So glad you started with posessions, nosugerfneb – I’ve been composing this post over about three extremely hectic weeks, so it’s as well that you got started. I won’t change this, however, because it looks at the whole issue in a different light…..
The one that has me laughing, (not hurling! but maybe laughing hysterically (?)) is the local fruit shop advertising apple’s for $6.95 a kilo. I thought this was just me, but see below, it seems to be an age old problem.
Anyway, I put together my thoughts and a few researched clarifications.
Apostrophes are used for three purposes
To show possession
e.g. the boy’s football = the football of the boy
This is a useful exercise to use to see if possession is involved – see if you can turn the words into a phrase, with the word “of” in it. (until I tried it with the apples! … Apple’s $6.50 a kilo – and the phrase would be “$6.50 a kilo of the apples”) My suggestion is that if the thing after the s belongs to thing before the s, then use a possessive apostrophe
Exceptions occur if the thing that is owned is an object, a piece of furniture or a building
e.g. the church steeple and not the church’s steeple
the chair leg and not the chair’s leg
the apple core and not the apple’s core
And on the subject of apples, my example was a plural, so if the apples owned something, the apostrophe needed to go after the s.
The colour of the apples would be “the apples’ colour”.
The horses’ manes
The boys’ footballs
If the plural had been a word that does not end in s, then we would put the apostrophe before the s
e.g. the children’s bus
and there are some more excellent examples at the post I mentioned earlier
If the word ends in s but is not a plural, generally you can add ‘s Mr. Jones’s house
The boss’s office
If in doubt about this one, write what you and your reader would say, and keep it consistent.
To indicate that letters have been omitted
e.g. can’t = cannot
and the apostrophe shows that letters between the n and the t have been omitted – This is a contraction. Or a word can be abbreviated with an apostrophe
e.g. gov’t for government
In plurals of lower case letters
e.g. a’s and b’s
Apostrophes Matter I just had to share these from Wikipedia (which incidentally has a comprehensive article on apostrophes)
To illustrate that possessive apostrophes matter, and that their usage affects the meaning of written English, consider these four phrases (listed in Steven Pinker’s The Language Instinct), each of which has a meaning distinct from the others: my sister’s friend’s investments my sisters’ friends’ investments my sisters’ friend’s investments my sister’s friends’ investments Kingsley Amis, on being challenged to produce a sentence whose meaning depended on a possessive apostrophe, came up with: “Those things over there are my husbands.”
Greengrocers’ Apostrophes I thought it was just me. Wikipedia tells me, however, that this is an identified phenomenon …
Apostrophes used incorrectly to form plurals are known as greengrocers’ apostrophes (or grocers’ apostrophes, or sometimes humorously greengrocers apostrophe’s). Read more at the article there.
I also acknowledge the Online Writing Lab at Purdue University for their excellent pages that simplify the ins and outs of apostrophes so well. They offer interactive apostrophe exercise one and apostrophe exercise two. Enjoy your play time there!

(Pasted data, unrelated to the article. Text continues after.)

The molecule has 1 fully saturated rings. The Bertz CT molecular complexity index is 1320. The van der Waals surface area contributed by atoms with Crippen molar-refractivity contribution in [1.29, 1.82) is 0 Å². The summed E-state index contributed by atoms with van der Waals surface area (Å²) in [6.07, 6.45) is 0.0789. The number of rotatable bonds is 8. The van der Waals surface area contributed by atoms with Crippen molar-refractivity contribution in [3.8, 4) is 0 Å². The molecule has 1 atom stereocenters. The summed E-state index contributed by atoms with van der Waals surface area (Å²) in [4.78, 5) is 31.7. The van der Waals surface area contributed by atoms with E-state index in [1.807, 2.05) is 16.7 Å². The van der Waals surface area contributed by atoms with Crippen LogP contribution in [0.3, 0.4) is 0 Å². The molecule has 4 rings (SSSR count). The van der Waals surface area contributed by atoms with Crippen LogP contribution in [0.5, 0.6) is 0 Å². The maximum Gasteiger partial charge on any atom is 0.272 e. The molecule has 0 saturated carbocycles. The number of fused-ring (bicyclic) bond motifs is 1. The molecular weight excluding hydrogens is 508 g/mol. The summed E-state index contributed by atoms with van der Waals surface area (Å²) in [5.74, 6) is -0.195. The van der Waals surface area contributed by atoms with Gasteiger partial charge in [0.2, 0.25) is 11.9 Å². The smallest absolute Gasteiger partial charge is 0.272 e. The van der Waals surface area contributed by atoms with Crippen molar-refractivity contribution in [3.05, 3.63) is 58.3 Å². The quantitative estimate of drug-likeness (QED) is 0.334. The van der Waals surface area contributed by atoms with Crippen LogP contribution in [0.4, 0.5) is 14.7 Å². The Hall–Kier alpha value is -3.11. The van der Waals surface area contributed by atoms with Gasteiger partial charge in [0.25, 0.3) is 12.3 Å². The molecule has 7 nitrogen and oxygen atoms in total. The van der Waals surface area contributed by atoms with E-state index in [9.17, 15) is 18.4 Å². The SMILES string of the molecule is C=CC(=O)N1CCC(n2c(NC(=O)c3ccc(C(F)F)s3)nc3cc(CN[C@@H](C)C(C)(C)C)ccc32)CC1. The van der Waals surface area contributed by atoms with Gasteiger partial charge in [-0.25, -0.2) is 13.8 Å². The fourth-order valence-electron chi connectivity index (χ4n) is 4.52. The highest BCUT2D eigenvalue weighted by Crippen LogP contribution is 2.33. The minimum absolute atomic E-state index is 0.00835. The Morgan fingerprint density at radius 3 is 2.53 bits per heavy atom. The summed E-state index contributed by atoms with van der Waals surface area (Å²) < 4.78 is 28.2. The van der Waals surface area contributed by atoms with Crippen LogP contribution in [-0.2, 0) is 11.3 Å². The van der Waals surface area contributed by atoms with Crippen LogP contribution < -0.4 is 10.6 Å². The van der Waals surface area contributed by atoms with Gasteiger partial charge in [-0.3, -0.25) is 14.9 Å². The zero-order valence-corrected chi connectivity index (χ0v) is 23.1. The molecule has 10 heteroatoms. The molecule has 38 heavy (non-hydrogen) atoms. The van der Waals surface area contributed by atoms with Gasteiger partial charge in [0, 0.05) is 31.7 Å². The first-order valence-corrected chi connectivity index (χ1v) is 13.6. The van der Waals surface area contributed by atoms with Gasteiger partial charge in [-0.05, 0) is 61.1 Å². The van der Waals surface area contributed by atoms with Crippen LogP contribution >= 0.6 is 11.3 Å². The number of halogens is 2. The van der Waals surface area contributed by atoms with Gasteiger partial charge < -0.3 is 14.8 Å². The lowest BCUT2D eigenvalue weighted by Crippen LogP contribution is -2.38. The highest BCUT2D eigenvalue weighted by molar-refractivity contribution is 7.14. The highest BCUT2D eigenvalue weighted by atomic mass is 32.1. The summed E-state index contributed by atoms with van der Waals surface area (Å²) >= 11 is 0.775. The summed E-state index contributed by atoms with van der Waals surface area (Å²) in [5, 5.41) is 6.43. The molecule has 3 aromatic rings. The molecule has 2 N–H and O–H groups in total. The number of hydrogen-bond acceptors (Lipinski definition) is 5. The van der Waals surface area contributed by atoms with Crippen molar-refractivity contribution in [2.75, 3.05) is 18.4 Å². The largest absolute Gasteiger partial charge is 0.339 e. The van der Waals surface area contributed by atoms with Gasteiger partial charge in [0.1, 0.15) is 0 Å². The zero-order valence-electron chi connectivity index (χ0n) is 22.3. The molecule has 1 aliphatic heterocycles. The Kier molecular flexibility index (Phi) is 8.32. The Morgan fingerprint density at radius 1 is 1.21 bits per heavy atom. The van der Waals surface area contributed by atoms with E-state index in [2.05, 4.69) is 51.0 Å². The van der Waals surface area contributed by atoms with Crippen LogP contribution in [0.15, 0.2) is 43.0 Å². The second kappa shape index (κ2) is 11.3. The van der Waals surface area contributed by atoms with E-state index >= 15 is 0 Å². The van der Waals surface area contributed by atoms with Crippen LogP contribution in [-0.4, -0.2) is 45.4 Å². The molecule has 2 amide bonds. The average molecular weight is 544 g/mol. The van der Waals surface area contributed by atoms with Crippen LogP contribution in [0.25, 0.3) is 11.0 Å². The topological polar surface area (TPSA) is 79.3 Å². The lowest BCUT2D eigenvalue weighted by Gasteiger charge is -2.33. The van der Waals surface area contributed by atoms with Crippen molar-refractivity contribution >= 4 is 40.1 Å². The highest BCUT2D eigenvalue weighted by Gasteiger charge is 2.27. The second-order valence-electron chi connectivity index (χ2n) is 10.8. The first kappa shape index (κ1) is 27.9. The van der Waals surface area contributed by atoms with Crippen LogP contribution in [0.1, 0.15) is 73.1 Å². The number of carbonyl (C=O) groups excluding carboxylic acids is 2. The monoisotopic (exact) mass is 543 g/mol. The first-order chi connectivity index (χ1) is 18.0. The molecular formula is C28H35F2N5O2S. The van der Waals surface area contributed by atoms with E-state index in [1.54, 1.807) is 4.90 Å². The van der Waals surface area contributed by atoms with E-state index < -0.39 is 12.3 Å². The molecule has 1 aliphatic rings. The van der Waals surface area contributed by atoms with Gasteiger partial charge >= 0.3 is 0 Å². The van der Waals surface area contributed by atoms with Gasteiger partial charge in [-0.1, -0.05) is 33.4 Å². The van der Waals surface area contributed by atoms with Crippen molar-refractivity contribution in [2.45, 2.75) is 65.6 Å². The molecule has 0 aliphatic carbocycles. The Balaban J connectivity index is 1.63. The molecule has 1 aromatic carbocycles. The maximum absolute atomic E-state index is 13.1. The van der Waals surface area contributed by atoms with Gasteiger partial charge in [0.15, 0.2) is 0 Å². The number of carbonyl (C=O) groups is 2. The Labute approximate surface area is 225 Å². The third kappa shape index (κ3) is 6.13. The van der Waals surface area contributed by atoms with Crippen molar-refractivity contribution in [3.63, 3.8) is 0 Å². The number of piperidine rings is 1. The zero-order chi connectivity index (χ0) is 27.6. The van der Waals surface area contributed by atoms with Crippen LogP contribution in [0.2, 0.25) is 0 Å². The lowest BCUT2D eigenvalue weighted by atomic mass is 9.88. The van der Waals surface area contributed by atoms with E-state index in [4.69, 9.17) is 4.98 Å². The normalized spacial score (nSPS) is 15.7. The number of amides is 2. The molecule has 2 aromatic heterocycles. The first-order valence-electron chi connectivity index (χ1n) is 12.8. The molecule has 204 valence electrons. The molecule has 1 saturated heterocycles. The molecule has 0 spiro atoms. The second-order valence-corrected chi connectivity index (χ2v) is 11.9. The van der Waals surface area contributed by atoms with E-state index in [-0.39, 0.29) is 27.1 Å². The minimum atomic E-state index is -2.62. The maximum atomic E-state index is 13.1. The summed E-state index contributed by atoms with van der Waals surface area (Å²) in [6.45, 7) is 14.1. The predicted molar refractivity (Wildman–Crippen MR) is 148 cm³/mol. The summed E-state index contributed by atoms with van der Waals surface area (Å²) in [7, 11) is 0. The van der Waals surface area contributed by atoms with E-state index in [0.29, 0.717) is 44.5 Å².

Here’s a tricky one: In the possessive form, when do you put the apostrophe before the “s,” when do you put it after the “s,” and when do you not put it anywhere? (Okay, the third one is a trick question. You always need an apostrophe to show the possessive form.)
The apostrophe comes before the “s” if the possessor to which you are referring is singular. Thus, “my girlfriend’s parents’ dogs” refers to the two or more dogs belonging to the two or more parents of my one girlfriend. Had I said “my girlfriends’ parent’s dogs,” I would of course be referring to the two or more dogs belonging to the singular parent of my multiple girlfriends, who must in this case be sisters (sweet(!), but likely very tricky to pull off) and the daughters of a single parent.
The precise numerical status of the possession of which the possessor is in possession does not matter in the least. Put
as if I were writing like a normal person speaking English more simply, the fact that the “dogs” in this case are more than one doesn’t matter. If I were referring only to one dog, “girlfriend’s” and “parents'” and their associated apostrophe positioning would stay exactly the same. To give a few more examples,
Holly’s computer refers to the one computer of Holly
Holly’s computers refers to the two or more computers of Holly
The apostrophe here stays exactly the same because Holly is still just one person.
my cat’s toy refers to the one toy belonging to my one cat
my cat’s toys refers to the two or more toys belonging to my one cat
my cats’ toy refers to the one toy that my two or more cats share
my cats’ toys refers to the two or more toys that my two or more cats share
Notice here that number of toys belonging to my cat(s) doesn’t affect where the apostrophe is placed; only the number of cats I have, whether it’s one or more than one, affects the position of the apostrophe.
If I see one more ad for “Pats Pizza” or “Shoe’s On Sale!” or “Come See Our Price’s!” I think I’m gonna hurl.
Blogged with Flock
With the widespread use of email in the last decade, I’ve observed that a popular and acceptable salutation is written in this form:
That is, the word “Hi” followed immediately by the name of the addressee and a comma.
Because email can be a very casual means of communication, most people greet one another with a “Hi” instead of the more formal letter opening such as:
However, the correct form for addressing someone by name is to precede the name with a comma, as in:
In both personal and business email, however, it’s become acceptable to adopt the hi-name-comma convention.
In this situation, the comma is still present. I lament the increasing disappearance of the comma in our everyday writing, particularly when addressing another person. Already I notice people skipping the use of the comma in sentences such as:
Where are you going Jane?
Okay Chris I’ll see you later.
The above sentences look like they belong in a second grade English test on the use of commas. We’ve got to draw the line somewhere — and the line resembles a period with a tail that is written before and/or after the name of the person you’re addressing.
Where are you going, Jane?
Okay, Chris, I’ll see you later.
Otherwise it’s a slippery slope to:
You should eat Nancy before you leave the house in the morning.